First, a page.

Hello Folks:

I am honored to debut here a video we've made with 19-Grammy Winner Pat Metheny.

I'm going to tell you the story of our work together over the past few years.

In order to do that, I'm going to close this discussion thread to comments so that I can lay out the story and edit it over the coming days.

In the meantime, you can enjoy the short video now.

Pat Metheny On Tour with the Bose L1 VIDEO

I've set up a separate discussion thread where you can comment and ask questions about the video and the work.

Discussion Area for Pat Metheny Bose L1 Project

I greatly look forward to that discussion.

With best regards,

Ken Jacob
Research and Development

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Original Post
This story begins at the 2006 Big Sur Users Conference.

We were blessed with a wonderful "house" drummer by the name of Neal Stone (at the time he went by the name of Aaron Stone).

Everybody fell in love with Neal's playing -- he was so sensitive to what other players were doing.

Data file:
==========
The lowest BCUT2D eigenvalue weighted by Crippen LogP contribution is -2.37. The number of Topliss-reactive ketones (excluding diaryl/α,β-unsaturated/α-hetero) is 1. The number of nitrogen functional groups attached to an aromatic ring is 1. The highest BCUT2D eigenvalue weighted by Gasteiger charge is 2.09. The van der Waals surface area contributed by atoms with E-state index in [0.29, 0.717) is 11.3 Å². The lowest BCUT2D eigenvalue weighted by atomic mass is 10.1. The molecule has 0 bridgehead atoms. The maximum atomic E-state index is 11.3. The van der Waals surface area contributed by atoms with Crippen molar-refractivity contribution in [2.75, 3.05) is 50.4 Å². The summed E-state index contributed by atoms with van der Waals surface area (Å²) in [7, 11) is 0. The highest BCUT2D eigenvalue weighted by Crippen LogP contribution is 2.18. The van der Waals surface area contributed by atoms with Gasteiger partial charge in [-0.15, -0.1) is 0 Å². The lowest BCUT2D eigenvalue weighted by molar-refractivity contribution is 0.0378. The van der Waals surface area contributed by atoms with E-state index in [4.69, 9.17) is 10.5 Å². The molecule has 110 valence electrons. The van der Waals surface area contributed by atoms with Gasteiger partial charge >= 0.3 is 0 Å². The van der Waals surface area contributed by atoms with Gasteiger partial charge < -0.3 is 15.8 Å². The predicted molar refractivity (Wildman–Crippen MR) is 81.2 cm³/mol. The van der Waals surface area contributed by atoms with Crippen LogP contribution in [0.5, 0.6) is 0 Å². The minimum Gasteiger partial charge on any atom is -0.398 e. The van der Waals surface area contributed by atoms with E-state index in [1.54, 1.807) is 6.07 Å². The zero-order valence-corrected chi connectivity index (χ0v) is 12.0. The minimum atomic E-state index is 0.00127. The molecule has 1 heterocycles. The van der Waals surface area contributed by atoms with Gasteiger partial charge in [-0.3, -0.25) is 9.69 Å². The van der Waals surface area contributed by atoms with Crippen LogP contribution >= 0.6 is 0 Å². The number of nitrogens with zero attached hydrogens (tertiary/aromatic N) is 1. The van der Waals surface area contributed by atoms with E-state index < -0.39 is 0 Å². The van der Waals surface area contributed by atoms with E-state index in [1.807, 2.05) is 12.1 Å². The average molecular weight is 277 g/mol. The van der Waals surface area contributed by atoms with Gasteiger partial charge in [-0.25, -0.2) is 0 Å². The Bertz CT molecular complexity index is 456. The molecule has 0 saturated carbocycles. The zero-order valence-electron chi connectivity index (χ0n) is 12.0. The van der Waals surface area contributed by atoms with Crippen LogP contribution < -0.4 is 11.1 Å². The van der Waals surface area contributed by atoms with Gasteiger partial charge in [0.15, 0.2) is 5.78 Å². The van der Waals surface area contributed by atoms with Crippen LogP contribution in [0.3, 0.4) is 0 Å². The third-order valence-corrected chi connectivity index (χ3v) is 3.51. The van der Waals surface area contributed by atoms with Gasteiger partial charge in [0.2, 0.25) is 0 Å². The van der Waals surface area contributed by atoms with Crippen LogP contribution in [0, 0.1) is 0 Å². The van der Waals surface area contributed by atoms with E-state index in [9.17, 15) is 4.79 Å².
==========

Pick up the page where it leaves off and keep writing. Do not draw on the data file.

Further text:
(You can see him here with Steve Miller of the Steve Miller Band during one of the jams.)

He also had a wonderfully sparse, playful style that used lots of "hand" percussion.

It was several years later that Neal contacted me after he had attended a Pat Metheny concert in his home town.

More on that later...
Neal filled Pat in on his experiences with the L1 system, and that's the "frantic email" Pat refers to in the video.

We set up a demonstration for Pat at David Gage Stringed Instruments in New York City.

David is the owner of one of the most incredible music shops in the world -- ground zero for bass and cello. You can read a discussion thread on this forum of a fascinating visit to David Gage Stringed Instruments. We worked together on a number of ToneMatch presets for his pickup systems for bass.

Here's a shot of the room on the second floor where the demonstration and conversation took place. (David Gage is pictured).

I showed Pat the unique sound radiating properties of the L1 Model II by playing a solo sax track (the recently deceased monster player Michael Brecker) while Pat stood at the farthest end of the room from the L1, and then slowly approach the speaker until his ear touched the grill of the L1 system.

After that, Pat pretty much took the reins. He asked to have his hollow body jazz guitar plugged directly into the line input on the Model II power stand. We had a T1 with us of course, and I told him briefly about it, but he said he wanted to hear the speaker and nothing else.

After that, the conversation turned to matters of when, not if.